“When making plans, think big. When making progress, think small.”

Examples could be to win an event, finish in the first 5 in your category or break a World Record. The first athlete I coached with wanted to go to the London Paralympics and take part in the handcycling events.

As you can see, these things aren’t totally controllable. If your goal is to win an event and someone performs better than you, you won’t win, even though you might have had an amazing performance that was better than you could have imagined.

Outcome Goals:

  • Have elements we can’t control, therefore
  • Success or failure is outside our control to some degree
  • Aren’t easy to define with hard data, apart from in some circumstances

This also has a flip side, in that you might win your event but decide that the faster people didn’t turn up, so it wasn’t the successful dream you had imagined.

You can probably see that these situations can lead to disappointment and a feeling of failure, even though you might have done really well and even performed much better than you expected. For this reason, it is better to define success or failure against things called Performance Goals that are defined with hard data and are more within our control.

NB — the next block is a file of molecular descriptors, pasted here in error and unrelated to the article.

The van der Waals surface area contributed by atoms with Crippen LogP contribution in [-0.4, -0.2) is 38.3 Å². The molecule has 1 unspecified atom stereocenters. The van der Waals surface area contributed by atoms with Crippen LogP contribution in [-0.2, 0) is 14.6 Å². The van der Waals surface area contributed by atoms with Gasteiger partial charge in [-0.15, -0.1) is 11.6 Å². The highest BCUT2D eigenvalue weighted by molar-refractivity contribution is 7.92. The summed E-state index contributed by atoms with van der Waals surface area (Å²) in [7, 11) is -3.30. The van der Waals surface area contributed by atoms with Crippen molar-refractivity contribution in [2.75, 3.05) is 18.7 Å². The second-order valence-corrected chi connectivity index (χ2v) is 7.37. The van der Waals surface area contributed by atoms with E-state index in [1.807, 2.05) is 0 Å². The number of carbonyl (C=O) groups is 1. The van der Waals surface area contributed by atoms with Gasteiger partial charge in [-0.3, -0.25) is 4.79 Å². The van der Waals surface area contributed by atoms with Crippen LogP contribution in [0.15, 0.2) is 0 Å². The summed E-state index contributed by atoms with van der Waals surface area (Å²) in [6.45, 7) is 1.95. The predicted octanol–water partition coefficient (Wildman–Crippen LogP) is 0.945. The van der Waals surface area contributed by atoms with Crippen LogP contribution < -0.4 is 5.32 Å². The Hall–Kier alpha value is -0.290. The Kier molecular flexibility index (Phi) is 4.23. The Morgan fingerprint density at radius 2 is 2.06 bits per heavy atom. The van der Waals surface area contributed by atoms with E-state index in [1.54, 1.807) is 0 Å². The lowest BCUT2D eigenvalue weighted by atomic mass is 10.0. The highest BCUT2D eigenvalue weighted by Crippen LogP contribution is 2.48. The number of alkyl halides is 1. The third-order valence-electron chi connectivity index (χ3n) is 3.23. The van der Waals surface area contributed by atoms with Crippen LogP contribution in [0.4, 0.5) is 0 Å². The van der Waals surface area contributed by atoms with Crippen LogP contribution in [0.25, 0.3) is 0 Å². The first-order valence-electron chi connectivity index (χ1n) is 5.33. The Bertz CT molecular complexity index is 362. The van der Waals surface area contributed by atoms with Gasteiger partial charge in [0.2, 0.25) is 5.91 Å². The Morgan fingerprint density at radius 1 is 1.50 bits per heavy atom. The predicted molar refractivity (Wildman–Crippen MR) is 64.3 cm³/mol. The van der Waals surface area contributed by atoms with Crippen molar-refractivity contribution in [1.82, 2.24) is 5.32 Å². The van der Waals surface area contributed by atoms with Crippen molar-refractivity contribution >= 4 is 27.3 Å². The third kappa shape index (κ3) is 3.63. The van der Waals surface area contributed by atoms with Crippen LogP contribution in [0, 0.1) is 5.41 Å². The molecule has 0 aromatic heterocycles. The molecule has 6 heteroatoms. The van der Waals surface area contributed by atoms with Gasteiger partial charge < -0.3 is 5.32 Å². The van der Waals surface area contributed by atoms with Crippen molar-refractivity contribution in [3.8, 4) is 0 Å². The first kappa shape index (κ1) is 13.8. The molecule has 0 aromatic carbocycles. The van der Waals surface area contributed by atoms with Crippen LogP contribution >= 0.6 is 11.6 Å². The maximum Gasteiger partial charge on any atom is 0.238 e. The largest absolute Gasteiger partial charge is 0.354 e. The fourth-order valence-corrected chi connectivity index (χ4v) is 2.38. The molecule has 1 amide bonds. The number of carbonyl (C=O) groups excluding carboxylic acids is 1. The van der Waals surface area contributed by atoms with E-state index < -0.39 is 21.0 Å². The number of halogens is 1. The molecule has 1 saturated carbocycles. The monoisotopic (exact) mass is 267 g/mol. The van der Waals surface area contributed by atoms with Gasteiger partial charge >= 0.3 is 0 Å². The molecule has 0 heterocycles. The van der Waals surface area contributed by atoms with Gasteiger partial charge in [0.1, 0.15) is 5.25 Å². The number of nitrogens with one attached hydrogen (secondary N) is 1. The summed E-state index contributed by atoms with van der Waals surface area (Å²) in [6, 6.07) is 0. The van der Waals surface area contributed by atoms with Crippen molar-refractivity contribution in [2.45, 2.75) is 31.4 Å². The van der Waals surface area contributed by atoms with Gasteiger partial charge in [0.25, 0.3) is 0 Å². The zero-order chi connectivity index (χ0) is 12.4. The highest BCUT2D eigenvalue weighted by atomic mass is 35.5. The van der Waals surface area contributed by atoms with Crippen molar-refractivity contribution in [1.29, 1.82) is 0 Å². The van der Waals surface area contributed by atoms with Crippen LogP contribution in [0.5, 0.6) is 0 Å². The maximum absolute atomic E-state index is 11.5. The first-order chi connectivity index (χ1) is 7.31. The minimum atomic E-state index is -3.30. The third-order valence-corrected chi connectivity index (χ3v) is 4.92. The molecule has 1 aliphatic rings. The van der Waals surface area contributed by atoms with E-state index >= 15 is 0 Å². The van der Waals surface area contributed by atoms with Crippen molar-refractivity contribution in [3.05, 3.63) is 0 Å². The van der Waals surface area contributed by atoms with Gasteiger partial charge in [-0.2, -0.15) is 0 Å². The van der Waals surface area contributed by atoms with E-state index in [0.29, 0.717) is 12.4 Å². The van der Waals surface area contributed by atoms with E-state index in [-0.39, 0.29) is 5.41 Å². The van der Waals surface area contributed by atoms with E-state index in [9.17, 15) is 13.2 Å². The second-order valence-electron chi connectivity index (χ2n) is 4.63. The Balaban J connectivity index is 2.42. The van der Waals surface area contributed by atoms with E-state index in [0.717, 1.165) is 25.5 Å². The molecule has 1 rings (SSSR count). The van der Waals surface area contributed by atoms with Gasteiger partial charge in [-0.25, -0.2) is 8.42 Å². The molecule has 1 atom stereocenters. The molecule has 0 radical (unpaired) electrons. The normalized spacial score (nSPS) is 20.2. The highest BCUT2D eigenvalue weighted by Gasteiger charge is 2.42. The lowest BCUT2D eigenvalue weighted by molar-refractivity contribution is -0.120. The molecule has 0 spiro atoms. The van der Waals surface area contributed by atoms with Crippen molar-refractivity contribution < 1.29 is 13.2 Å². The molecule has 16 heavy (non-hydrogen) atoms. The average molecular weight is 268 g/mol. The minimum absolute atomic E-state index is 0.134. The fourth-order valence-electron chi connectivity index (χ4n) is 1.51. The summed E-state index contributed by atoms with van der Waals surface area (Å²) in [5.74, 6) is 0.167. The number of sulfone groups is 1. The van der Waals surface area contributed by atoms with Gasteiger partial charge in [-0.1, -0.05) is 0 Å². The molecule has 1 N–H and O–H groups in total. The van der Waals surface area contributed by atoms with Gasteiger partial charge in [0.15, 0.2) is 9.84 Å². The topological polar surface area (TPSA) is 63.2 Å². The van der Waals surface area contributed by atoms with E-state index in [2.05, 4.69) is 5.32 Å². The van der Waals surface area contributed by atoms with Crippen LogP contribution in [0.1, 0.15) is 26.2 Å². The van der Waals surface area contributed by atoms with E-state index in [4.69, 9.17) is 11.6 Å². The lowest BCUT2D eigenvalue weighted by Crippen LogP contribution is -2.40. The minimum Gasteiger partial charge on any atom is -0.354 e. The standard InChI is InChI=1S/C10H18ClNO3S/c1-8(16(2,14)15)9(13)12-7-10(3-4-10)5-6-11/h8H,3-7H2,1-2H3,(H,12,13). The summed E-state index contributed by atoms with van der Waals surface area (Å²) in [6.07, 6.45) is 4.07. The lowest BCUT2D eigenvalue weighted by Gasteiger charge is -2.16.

Performance Goals

Performance Goals are things that we can define with hard data and also things that we can take control of, they are independent of how other people perform. For that reason, Performance Goals make better criteria for deciding whether we have performed to our hopes and expectations. We will still be stirred up by emotion if we fail to hit our Dream Outcome Goal but at least we will know we performed according to our goals.